That question which had been bugging you since the video of the Bugatti Chiron doing the 0-249-0 mph world record run surfaced online, has an answer now.
Weren’t you among the thousands of car fans who were stunned by the brutal acceleration of the Bugatti Chiron, when it clinched the world record of 42 seconds for the 0-249-0 mph run? And some of you must have thought, “Wait a second, what the hell was the camera mounted on?” To keep up with the Chiron which was going flat out on that straight stretch of road, the standard-issue Porsche Cayenne-mounted Russian Arm used by Hollywood film makers wouldn’t have been a suitable choice.
So what did they pick? A Nissan GT-R? It’s robust, fast and can hold up to a certain extent against the mighty Chiron. But no, Bugatti needed something faster and quicker than the Godzilla. How about the Veyron then? That’s a fast car and has a bunch of world record trophies and plaques to flaunt. Nope. No can do. Bugatti needed a faster camera car. Much faster. Much quicker. They needed a machine which can do the 0-249 mph in 32.6 seconds.
So they picked another Bugatti Chiron for the job. What else can keep up with the hypercar than a copy of itself? And it was Motor 1 which dug up the news first. Bugatti is still quiet about this latest revelation which has now spawned a trail of posts online related to the topic.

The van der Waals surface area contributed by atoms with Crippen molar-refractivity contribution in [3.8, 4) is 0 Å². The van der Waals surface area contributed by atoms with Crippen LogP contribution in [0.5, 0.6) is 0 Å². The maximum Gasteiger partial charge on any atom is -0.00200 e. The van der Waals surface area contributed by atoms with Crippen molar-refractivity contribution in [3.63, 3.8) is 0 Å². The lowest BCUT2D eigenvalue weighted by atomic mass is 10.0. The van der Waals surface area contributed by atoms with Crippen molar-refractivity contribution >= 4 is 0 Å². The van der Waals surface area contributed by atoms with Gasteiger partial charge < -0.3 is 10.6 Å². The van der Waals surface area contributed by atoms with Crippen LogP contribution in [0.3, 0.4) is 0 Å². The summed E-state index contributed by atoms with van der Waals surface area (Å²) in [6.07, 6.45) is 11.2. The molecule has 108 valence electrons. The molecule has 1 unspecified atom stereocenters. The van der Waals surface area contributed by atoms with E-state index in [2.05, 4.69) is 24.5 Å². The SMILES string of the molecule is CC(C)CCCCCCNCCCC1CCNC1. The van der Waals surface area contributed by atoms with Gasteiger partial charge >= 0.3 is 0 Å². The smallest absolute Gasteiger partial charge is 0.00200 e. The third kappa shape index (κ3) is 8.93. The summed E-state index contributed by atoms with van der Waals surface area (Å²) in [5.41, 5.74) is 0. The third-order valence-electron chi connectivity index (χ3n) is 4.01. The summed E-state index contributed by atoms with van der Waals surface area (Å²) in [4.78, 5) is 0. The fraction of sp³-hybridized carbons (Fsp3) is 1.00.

Now comes the next question. Who was driving the Bugatti Chiron camera car? That guy almost stole Montoya’s thunder.
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In all likelihood, Bugatti had to develop an all-new camera mount system of their own to ensure that the filming gear doesn’t fall off the most-expensive camera car in the world. The usual set of clamps and suction cups wouldn’t have got the job done this time as a hypercar thundering down road at speeds above 200 mph will blow off the expensive gear once things get too blurry for the driver’s eyes to process.
The specially-built rig kept the camera in place on the white Bugatti Chiron camera car, as it tracked the world record 0-249-0 mph run made by one of its own kind. And thanks to the video below, the question which was troubling us for all these days has finally been answered.
It’s highly unlikely that the Bugatti Chiron will ever be considered by Hollywood as a camera car though. Priced at almost $3 million a piece and with a limited production number of 500 units, directors would rather choose a green screen over practical effects while shooting the high-speed chase for the next mega-budget action movie.